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A Minnesota company was duped into exporting sensitive technology that wound up being shipped to Iran in violation of U.S. export controls, according to a recently unsealed federal indictment.

The indictment names a Malaysian company and two former employees, accusing them of shipping the components to an Iranian firm with close ties to the Iranian government.

The indictment doesn't name the Minnesota company, but a subsequent court filing includes a screenshot of an e-mail addressed to Thief River Falls-based Digi-Key, a large distributor of electronic components such as capacitors, oscillators and integrated circuits.

According to the charges, the company believed it was sending digital communications equipment to "Green Wave Telecommunication, Sdn Bhn" in Kuala Lumpur, Malaysia. But Green Wave later sent the devices to Iran in violation of export controls that cite "national security and anti-terrorism reasons," according to the indictment.

The devices appear to be "dual use" technology, which can be used in civilian products or in weapons guidance systems that would fall under international export controls.

Prosecutors also charged Alireza Jalali, Green Wave's former head of purchasing, and Negar Ghodskani, a woman who simultaneously worked for Green Wave and the Iranian recipient of the technology at the time of the alleged conspiracy.

The case, first charged in December 2015, remained secret until June of this year, when Jalali was arrested at John F. Kennedy International Airport in New York.

Court filings detail a joint investigation by the U.S. Department of Commerce, FBI and Homeland Security and outline a conspiracy that allegedly unfolded between August 2010 and March 2012. Green Wave, Jalali and Ghodskani are charged with conspiring to defraud the United States, smuggling, making false statements and money laundering. Jalali is the only defendant currently in the U.S. awaiting trial.

According to the charges, Green Wave purchased "analog-to-digital converters" and other communications devices from the Minnesota company and other sensitive goods from an unnamed Massachusetts business. Ghodskani, who discussed product availability, price and shipping logistics with the U.S. companies, allegedly worked for both Green Wave and an Iranian company since identified as Tehran-based Fanavari Moj Khavar, or Fana Moj.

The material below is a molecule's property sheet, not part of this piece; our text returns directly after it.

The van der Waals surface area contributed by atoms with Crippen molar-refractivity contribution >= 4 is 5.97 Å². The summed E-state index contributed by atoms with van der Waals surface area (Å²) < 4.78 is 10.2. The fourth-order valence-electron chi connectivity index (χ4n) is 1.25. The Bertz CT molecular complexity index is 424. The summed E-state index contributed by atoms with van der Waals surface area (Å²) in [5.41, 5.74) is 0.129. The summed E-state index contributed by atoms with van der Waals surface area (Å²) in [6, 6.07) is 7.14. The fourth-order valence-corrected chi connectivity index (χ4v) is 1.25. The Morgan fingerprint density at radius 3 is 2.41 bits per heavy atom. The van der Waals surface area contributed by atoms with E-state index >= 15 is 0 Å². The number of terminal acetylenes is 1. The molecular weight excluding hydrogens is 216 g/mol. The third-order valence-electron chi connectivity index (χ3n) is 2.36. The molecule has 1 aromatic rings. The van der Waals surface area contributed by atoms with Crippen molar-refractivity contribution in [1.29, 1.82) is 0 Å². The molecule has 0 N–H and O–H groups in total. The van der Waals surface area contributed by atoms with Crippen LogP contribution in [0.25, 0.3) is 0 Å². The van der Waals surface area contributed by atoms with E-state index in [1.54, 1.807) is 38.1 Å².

Ghodskani allegedly manipulated her e-mail signature when communicating with U.S. companies to falsely suggest she was working out of Malaysia. Jalali is accused of repackaging and exporting the equipment to Iran without a license and misrepresenting transactions between Green Wave and the Iranian firm in an effort to conceal shipments of the American goods.

A spokeswoman for the U.S. attorney's office in Minneapolis declined to comment, and both Green Wave Telecommunication and lawyers for Jalali did not return messages seeking comment on Friday. Ghodskani has not appeared in court and does not have an attorney listed in Minnesota.

A Digi-Key spokeswoman said Friday that officials were not available for comment.

'Military potential'

After reviewing the 24-page indictment, Paul Vaaler, a University of Minnesota law professor, said Green Wave appeared to have had "a substantial history" of serving as an intermediary for Iran and fits the profile of typical cases of skirting export control laws.

"It's small players — it's individuals, it's shell companies — that provide connections between legitimate exporters in the U.S. and illegitimate importers in these prohibited nation states," Vaaler said.

According to charges, Fana Moj has "close commercial relations" with public entities like the Iran Electronics Industry, Iran Communications Industry and Islamic Republic of Iran Broadcasting. The U.S. Treasury Department has sanctioned IEI and ICI for their ties to the country's nuclear and ballistic missile programs, and the IRIB is on the Treasury's "specially designated nationals" list.

It's unclear what prompted the investigation, but authorities were interested in possible violations of the International Emergency Economic Powers Act. The Commerce Department, under the IEEPA, restricts exporting goods that it determined "could make a significant contribution to the military potential of other nations or that could be detrimental to the foreign policy or national security" of the U.S.

The converters sent to Iran are also subject to the Wassenaar Arrangement, an international export control regime of 41 countries that replaced a Cold War-era committee monitoring transfers of arms and dual-use goods and technologies.

The charges in Minnesota carry maximum possible sentences of up to 20 years in prison and $1 million in fines. Jalali made his first appearance in June.

A federal magistrate judge in Minneapolis approved a search warrant recently for four electronic devices seized from Jalali during his arrest. Jalali confirmed in interviews with law enforcement officials after his arrest that he worked for Green Wave from 2011 to 2015, first as head of purchasing and later for research and development. He also said that he has maintained contact with former associates.

He is scheduled to return to court on Sept. 27 for a motions hearing, but his attorneys are asking that the hearing be rescheduled to Oct. 27 to allow more time to review evidence they received just this week after "a series of technical difficulties."

Stephen Montemayor • 612-673-1755

Twitter: @smontemayor